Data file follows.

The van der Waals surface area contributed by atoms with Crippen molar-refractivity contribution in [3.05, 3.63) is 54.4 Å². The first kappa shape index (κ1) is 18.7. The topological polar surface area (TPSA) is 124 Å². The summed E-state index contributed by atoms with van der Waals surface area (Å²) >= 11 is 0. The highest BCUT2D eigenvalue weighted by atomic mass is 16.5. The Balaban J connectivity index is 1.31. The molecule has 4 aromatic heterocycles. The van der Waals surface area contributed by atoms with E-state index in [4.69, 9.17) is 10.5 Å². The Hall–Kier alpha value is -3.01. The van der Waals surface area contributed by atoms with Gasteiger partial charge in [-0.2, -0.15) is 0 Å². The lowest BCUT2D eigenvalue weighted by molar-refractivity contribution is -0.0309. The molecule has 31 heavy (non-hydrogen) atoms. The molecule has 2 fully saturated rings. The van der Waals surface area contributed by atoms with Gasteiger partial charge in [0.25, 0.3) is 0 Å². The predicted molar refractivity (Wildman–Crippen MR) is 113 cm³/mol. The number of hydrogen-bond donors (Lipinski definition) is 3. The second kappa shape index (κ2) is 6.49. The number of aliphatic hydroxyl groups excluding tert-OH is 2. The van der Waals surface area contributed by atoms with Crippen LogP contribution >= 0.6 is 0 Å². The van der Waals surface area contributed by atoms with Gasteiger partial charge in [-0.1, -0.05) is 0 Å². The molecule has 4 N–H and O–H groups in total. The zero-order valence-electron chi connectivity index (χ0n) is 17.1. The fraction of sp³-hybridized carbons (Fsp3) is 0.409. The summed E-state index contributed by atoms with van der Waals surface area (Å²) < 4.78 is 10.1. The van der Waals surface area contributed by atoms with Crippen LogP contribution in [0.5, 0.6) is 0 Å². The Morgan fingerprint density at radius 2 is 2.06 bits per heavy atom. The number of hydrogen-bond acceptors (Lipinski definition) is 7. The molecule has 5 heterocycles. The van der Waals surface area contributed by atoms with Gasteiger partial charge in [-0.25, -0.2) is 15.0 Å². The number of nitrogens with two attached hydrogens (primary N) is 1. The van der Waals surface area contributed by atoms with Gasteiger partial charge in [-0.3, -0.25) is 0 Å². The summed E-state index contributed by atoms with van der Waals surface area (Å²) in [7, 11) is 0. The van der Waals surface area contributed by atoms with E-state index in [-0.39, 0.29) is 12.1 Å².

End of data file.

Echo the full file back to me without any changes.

The van der Waals surface area contributed by atoms with Crippen molar-refractivity contribution in [3.05, 3.63) is 54.4 Å². The first kappa shape index (κ1) is 18.7. The topological polar surface area (TPSA) is 124 Å². The summed E-state index contributed by atoms with van der Waals surface area (Å²) >= 11 is 0. The highest BCUT2D eigenvalue weighted by atomic mass is 16.5. The Balaban J connectivity index is 1.31. The molecule has 4 aromatic heterocycles. The van der Waals surface area contributed by atoms with E-state index in [4.69, 9.17) is 10.5 Å². The Hall–Kier alpha value is -3.01. The van der Waals surface area contributed by atoms with Gasteiger partial charge in [-0.2, -0.15) is 0 Å². The lowest BCUT2D eigenvalue weighted by molar-refractivity contribution is -0.0309. The molecule has 31 heavy (non-hydrogen) atoms. The molecule has 2 fully saturated rings. The van der Waals surface area contributed by atoms with Gasteiger partial charge in [0.25, 0.3) is 0 Å². The predicted molar refractivity (Wildman–Crippen MR) is 113 cm³/mol. The number of hydrogen-bond donors (Lipinski definition) is 3. The second kappa shape index (κ2) is 6.49. The number of aliphatic hydroxyl groups excluding tert-OH is 2. The van der Waals surface area contributed by atoms with Crippen LogP contribution >= 0.6 is 0 Å². The van der Waals surface area contributed by atoms with Gasteiger partial charge in [-0.1, -0.05) is 0 Å². The molecule has 4 N–H and O–H groups in total. The zero-order valence-electron chi connectivity index (χ0n) is 17.1. The fraction of sp³-hybridized carbons (Fsp3) is 0.409. The summed E-state index contributed by atoms with van der Waals surface area (Å²) < 4.78 is 10.1. The van der Waals surface area contributed by atoms with Crippen LogP contribution in [0.5, 0.6) is 0 Å². The Morgan fingerprint density at radius 2 is 2.06 bits per heavy atom. The number of hydrogen-bond acceptors (Lipinski definition) is 7. The molecule has 5 heterocycles. The van der Waals surface area contributed by atoms with Gasteiger partial charge in [-0.25, -0.2) is 15.0 Å². The number of nitrogens with two attached hydrogens (primary N) is 1. The van der Waals surface area contributed by atoms with Gasteiger partial charge in [-0.3, -0.25) is 0 Å². The summed E-state index contributed by atoms with van der Waals surface area (Å²) in [7, 11) is 0. The van der Waals surface area contributed by atoms with E-state index in [-0.39, 0.29) is 12.1 Å².